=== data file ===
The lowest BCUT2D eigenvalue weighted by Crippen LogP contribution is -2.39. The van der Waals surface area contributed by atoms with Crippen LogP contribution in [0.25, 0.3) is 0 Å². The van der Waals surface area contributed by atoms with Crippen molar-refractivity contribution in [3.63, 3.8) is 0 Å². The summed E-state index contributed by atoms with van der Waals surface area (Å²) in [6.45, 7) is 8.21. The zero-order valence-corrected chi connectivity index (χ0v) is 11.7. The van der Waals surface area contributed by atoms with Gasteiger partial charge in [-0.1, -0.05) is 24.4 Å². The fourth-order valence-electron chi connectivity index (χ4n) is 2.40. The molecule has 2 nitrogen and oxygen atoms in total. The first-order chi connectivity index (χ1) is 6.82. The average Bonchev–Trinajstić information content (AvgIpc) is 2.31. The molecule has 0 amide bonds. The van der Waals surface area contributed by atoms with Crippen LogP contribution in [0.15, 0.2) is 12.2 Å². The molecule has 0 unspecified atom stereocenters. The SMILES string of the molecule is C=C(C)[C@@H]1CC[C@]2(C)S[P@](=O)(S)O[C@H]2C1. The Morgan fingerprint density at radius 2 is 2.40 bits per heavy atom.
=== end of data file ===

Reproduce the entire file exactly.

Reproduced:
The lowest BCUT2D eigenvalue weighted by Crippen LogP contribution is -2.39. The van der Waals surface area contributed by atoms with Crippen LogP contribution in [0.25, 0.3) is 0 Å². The van der Waals surface area contributed by atoms with Crippen molar-refractivity contribution in [3.63, 3.8) is 0 Å². The summed E-state index contributed by atoms with van der Waals surface area (Å²) in [6.45, 7) is 8.21. The zero-order valence-corrected chi connectivity index (χ0v) is 11.7. The van der Waals surface area contributed by atoms with Gasteiger partial charge in [-0.1, -0.05) is 24.4 Å². The fourth-order valence-electron chi connectivity index (χ4n) is 2.40. The molecule has 2 nitrogen and oxygen atoms in total. The first-order chi connectivity index (χ1) is 6.82. The average Bonchev–Trinajstić information content (AvgIpc) is 2.31. The molecule has 0 amide bonds. The van der Waals surface area contributed by atoms with Crippen LogP contribution in [0.15, 0.2) is 12.2 Å². The molecule has 0 unspecified atom stereocenters. The SMILES string of the molecule is C=C(C)[C@@H]1CC[C@]2(C)S[P@](=O)(S)O[C@H]2C1. The Morgan fingerprint density at radius 2 is 2.40 bits per heavy atom.